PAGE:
Patrick Skene-Catling

Big little man

‘What a swankpot!’ Sir Norman Wisdom pseudo-modestly pseudo-rebukes himself after listing some of the trophies in a display cabinet at home on the Isle of Man. ‘But why not?’ he asks, almost disarmingly. ‘I did get ’em, didn’t I?’ This is ventriloquial star-speak by William Hall, an expert writer-with, whose credits include biographies of Michael Caine, James Dean, Frankie Howerd, Larry Adler and Dick Emery.

Wisdom’s cabinet contains a British Academy Award, seven trophies for Britain’s Top Comedian, seven engraved silver spoons from John Paddy Carstairs, one for each Norman Wisdom film he directed, emblems of the Golden Flame from Argentina and the Lifetime Achievement Award from his fellow British comics. Is Little Norm proud? Cor, not ‘arf! as Hall sometimes has him write, though Wisdom says he has learned to talk posh.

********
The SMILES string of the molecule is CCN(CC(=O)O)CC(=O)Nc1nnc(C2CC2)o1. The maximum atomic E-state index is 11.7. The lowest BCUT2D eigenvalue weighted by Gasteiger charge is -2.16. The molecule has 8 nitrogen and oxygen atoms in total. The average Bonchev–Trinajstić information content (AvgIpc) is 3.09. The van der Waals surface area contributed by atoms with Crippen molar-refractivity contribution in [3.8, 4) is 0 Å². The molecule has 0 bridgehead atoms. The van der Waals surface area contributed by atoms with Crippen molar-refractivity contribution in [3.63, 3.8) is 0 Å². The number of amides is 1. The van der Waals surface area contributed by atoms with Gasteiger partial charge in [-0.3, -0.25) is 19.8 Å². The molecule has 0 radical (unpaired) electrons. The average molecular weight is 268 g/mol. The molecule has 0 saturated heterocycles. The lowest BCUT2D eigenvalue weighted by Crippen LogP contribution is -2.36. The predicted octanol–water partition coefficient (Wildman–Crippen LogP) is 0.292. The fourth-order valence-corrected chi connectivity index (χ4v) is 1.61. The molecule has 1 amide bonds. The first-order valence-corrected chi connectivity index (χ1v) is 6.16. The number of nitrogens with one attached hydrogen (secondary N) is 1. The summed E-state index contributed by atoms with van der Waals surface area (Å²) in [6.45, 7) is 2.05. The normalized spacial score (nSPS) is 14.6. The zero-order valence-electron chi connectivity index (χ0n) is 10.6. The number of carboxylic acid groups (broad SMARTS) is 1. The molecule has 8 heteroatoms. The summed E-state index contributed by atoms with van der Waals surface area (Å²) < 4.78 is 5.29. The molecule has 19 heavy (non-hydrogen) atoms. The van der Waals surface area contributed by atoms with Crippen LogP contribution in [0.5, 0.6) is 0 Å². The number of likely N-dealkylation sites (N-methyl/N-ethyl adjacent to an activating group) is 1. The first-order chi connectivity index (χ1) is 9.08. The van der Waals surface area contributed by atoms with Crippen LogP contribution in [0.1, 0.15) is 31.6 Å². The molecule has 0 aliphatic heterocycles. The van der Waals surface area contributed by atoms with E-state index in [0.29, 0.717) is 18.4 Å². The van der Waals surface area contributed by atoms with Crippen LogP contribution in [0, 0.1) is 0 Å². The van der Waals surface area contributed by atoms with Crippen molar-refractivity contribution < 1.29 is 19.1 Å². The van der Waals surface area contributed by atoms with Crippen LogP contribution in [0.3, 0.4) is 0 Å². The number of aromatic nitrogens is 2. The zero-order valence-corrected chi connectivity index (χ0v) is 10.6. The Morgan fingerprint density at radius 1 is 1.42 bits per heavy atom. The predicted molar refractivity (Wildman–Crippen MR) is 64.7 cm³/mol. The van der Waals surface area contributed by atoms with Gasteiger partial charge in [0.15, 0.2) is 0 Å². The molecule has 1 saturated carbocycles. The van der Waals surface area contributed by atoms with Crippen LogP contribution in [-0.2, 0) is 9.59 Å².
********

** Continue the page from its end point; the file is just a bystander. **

If you want to read about showbiz celebrities, you usually have to choose between biographies that are scandalously gossipy and autobiographies in which ghostly professionals conceal the warts with Max Factor Pancake. Although I have enjoyed stars’ public performances on the stage and on the big and small screens, I prefer the latter kind of books. The preference may be sentimental escapism, but that is the business the stars are in, and that is where I wish they would stay, maintaining my showbiz illusions. William Hall is very good at helping. In My Turn, he has enabled Norman Wisdom to present his public persona immaculately intact. If that is all he wants us to know, it’s OK with me.

This is a classic rags-to-riches saga. Norman was born in Marylebone in 1915 and spent his childhood in a Paddington slum house without a bathroom. His mother left his father, an alcoholic chauffeur (before the breathalyser), who kept Norman but neglected him. When Father was at home, there were many clouts around the earhole and kicks up the backside; during his frequent absences, there was often no food, except what Norman could steal.

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